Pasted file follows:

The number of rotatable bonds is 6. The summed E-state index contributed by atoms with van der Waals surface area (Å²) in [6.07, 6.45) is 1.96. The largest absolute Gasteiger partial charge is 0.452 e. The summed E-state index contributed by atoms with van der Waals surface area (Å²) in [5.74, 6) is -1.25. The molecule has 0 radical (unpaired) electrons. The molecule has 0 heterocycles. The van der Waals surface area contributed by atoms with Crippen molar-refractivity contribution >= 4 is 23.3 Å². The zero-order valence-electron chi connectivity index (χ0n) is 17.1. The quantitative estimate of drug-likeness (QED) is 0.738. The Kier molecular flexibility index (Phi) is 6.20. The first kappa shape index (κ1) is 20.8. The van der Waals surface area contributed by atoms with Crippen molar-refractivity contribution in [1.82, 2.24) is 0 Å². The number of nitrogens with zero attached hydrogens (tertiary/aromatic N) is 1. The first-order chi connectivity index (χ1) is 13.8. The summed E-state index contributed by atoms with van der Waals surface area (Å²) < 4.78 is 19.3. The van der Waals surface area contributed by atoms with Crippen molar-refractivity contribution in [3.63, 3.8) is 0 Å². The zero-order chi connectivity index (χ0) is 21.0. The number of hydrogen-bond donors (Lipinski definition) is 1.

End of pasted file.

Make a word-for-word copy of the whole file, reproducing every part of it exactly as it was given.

The number of rotatable bonds is 6. The summed E-state index contributed by atoms with van der Waals surface area (Å²) in [6.07, 6.45) is 1.96. The largest absolute Gasteiger partial charge is 0.452 e. The summed E-state index contributed by atoms with van der Waals surface area (Å²) in [5.74, 6) is -1.25. The molecule has 0 radical (unpaired) electrons. The molecule has 0 heterocycles. The van der Waals surface area contributed by atoms with Crippen molar-refractivity contribution >= 4 is 23.3 Å². The zero-order valence-electron chi connectivity index (χ0n) is 17.1. The quantitative estimate of drug-likeness (QED) is 0.738. The Kier molecular flexibility index (Phi) is 6.20. The first kappa shape index (κ1) is 20.8. The van der Waals surface area contributed by atoms with Crippen molar-refractivity contribution in [1.82, 2.24) is 0 Å². The number of nitrogens with zero attached hydrogens (tertiary/aromatic N) is 1. The first-order chi connectivity index (χ1) is 13.8. The summed E-state index contributed by atoms with van der Waals surface area (Å²) < 4.78 is 19.3. The van der Waals surface area contributed by atoms with Crippen molar-refractivity contribution in [3.63, 3.8) is 0 Å². The zero-order chi connectivity index (χ0) is 21.0. The number of hydrogen-bond donors (Lipinski definition) is 1.